EconEdLink maintains a large library of online economic and personal finance resources for K-12 teachers & their students.
The federal debt is higher than it has been since the end of World War II. Each presidential candidate is vying to put forward the most feasible budget strategy. They have to make hard choices about how to reconcile value priorities such as retirement benefits and national defense with tax revenues and the future economic health of the country.
Your mission is to do the same by deciding on taxes, spending options, and policy values to set the budget. To win the game, you need to find a combination of government priorities and monetary directions that puts the federal budget--and The Fiscal Ship--on a sustainable course. Good luck!
Students identify costs associated with voting. Then they make predictions about who might be more likely to vote based on their understanding of opportunity costs.
The lesson begins with an introduction to the use of polls in political campaigns. The students are introduced to the term "margin of error". The students participate in a sampling game in which they try to predict the proportion of chips in a bag that are red. The students learn how margin of error is calculated. The lesson concludes with a reading on questions to ask about a poll.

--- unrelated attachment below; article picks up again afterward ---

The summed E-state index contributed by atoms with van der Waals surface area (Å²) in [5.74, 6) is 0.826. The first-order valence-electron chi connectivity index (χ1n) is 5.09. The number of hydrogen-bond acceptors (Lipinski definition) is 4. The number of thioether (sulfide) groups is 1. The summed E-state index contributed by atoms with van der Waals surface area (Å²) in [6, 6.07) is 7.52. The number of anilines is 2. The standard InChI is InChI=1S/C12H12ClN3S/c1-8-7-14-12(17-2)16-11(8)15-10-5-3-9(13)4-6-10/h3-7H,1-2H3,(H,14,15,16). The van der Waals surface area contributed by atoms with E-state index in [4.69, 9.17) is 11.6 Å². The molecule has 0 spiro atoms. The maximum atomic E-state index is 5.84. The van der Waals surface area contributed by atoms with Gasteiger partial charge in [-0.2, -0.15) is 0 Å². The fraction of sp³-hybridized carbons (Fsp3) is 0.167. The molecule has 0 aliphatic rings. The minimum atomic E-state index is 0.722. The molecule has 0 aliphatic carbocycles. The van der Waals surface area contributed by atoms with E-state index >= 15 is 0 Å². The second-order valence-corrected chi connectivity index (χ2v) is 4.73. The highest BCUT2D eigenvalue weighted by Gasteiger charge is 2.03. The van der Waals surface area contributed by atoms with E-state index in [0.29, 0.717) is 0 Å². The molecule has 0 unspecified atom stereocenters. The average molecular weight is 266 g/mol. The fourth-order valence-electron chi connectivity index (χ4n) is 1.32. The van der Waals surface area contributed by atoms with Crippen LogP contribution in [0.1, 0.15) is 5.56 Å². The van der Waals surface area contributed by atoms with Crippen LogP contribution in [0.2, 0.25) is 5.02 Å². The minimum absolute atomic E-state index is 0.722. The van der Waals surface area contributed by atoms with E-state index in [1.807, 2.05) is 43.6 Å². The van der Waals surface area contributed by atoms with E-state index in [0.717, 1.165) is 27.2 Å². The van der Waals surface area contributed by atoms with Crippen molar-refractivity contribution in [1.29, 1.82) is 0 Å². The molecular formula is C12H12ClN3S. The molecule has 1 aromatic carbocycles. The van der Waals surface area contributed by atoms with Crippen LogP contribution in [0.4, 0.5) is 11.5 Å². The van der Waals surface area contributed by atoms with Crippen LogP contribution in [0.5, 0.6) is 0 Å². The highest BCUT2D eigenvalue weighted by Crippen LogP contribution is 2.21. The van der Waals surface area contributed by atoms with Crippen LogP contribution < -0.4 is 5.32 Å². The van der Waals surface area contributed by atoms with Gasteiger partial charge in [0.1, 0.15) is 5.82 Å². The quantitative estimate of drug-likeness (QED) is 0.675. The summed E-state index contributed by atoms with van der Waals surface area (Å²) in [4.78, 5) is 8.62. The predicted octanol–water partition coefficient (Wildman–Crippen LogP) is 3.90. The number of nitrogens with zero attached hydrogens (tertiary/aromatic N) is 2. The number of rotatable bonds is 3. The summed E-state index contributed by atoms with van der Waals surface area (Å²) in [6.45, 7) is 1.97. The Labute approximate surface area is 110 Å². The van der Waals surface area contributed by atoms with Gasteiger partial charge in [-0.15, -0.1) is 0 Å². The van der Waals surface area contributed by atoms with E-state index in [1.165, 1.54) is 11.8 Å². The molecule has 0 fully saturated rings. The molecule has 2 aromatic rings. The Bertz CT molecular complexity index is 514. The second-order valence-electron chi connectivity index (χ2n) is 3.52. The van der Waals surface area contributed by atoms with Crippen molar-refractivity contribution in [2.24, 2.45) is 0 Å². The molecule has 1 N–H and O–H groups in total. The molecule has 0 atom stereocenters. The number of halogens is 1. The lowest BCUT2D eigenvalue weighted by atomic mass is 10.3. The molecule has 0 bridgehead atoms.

Students participate in a series of classroom elections to analyze special-interest effects and see how the costs of voting and acquiring information about candidates or propositions on a ballot affect whether or not people vote, and, if they do, how informed they will be. Students examine the causes and consequences of logrolling and other collusion by elected officials. Finally, students determine whether Indianapolis’s Lucas Oil Stadium is an example of public choice theory in action.
Does voting always result in the best choice?
The students examine results from opinion polls conducted near the end of the 2012 presidential campaign. They compare results from several national polls to those of the Iowa Electronic Markets (hereafter, the IEM), an online futures market, to predict the outcome of the 2012 race. They read and discuss a handout which allows them to compare the performance of opinion polls and the IEM in predicting election outcomes. Finally, the students learn how well the IEM performed in the presidential campaign of 2012.
Could the conflict over the Second National Bank have been resolved in a way that supported the values advocated by both President Jackson and Congress?
Were the contradictory responses political leaders had to the panic of 1893 driven more by economic/political self-interest or by differing visions of what kind of country they wanted the United States to be?